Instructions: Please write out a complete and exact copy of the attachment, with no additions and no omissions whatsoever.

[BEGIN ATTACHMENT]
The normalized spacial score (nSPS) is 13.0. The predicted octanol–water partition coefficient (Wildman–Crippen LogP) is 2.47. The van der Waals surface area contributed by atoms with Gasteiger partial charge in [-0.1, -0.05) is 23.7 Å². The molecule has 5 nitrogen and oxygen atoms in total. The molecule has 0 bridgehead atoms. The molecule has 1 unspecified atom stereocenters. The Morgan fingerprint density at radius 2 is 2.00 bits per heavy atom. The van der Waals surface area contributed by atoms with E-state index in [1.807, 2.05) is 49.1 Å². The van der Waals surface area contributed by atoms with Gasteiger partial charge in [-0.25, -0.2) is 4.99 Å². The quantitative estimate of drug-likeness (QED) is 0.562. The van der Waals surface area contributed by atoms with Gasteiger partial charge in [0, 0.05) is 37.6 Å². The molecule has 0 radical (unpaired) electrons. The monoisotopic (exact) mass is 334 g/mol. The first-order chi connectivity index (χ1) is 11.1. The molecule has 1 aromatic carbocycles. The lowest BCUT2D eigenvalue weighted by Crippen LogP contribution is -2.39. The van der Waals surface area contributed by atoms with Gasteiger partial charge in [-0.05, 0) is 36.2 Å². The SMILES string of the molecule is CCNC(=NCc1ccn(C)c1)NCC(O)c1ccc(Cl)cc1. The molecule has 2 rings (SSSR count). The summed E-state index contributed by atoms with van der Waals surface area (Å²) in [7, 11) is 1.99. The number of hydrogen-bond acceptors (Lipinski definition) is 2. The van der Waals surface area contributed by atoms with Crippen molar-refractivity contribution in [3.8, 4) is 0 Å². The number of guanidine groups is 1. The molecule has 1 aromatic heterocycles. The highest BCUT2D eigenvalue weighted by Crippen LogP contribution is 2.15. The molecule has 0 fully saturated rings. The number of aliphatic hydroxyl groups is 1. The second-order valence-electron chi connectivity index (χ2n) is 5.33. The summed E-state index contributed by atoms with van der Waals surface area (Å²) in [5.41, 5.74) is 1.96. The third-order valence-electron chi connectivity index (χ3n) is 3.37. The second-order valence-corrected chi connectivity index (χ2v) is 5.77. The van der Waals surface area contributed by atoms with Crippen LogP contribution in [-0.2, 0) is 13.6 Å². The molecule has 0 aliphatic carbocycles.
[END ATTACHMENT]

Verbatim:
The normalized spacial score (nSPS) is 13.0. The predicted octanol–water partition coefficient (Wildman–Crippen LogP) is 2.47. The van der Waals surface area contributed by atoms with Gasteiger partial charge in [-0.1, -0.05) is 23.7 Å². The molecule has 5 nitrogen and oxygen atoms in total. The molecule has 0 bridgehead atoms. The molecule has 1 unspecified atom stereocenters. The Morgan fingerprint density at radius 2 is 2.00 bits per heavy atom. The van der Waals surface area contributed by atoms with E-state index in [1.807, 2.05) is 49.1 Å². The van der Waals surface area contributed by atoms with Gasteiger partial charge in [-0.25, -0.2) is 4.99 Å². The quantitative estimate of drug-likeness (QED) is 0.562. The van der Waals surface area contributed by atoms with Gasteiger partial charge in [0, 0.05) is 37.6 Å². The molecule has 0 radical (unpaired) electrons. The monoisotopic (exact) mass is 334 g/mol. The first-order chi connectivity index (χ1) is 11.1. The molecule has 1 aromatic carbocycles. The lowest BCUT2D eigenvalue weighted by Crippen LogP contribution is -2.39. The van der Waals surface area contributed by atoms with Gasteiger partial charge in [-0.05, 0) is 36.2 Å². The SMILES string of the molecule is CCNC(=NCc1ccn(C)c1)NCC(O)c1ccc(Cl)cc1. The molecule has 2 rings (SSSR count). The summed E-state index contributed by atoms with van der Waals surface area (Å²) in [7, 11) is 1.99. The number of hydrogen-bond acceptors (Lipinski definition) is 2. The van der Waals surface area contributed by atoms with Crippen molar-refractivity contribution in [3.8, 4) is 0 Å². The number of guanidine groups is 1. The molecule has 1 aromatic heterocycles. The highest BCUT2D eigenvalue weighted by Crippen LogP contribution is 2.15. The molecule has 0 fully saturated rings. The number of aliphatic hydroxyl groups is 1. The second-order valence-electron chi connectivity index (χ2n) is 5.33. The summed E-state index contributed by atoms with van der Waals surface area (Å²) in [5.41, 5.74) is 1.96. The third-order valence-electron chi connectivity index (χ3n) is 3.37. The second-order valence-corrected chi connectivity index (χ2v) is 5.77. The van der Waals surface area contributed by atoms with Crippen LogP contribution in [-0.2, 0) is 13.6 Å². The molecule has 0 aliphatic carbocycles.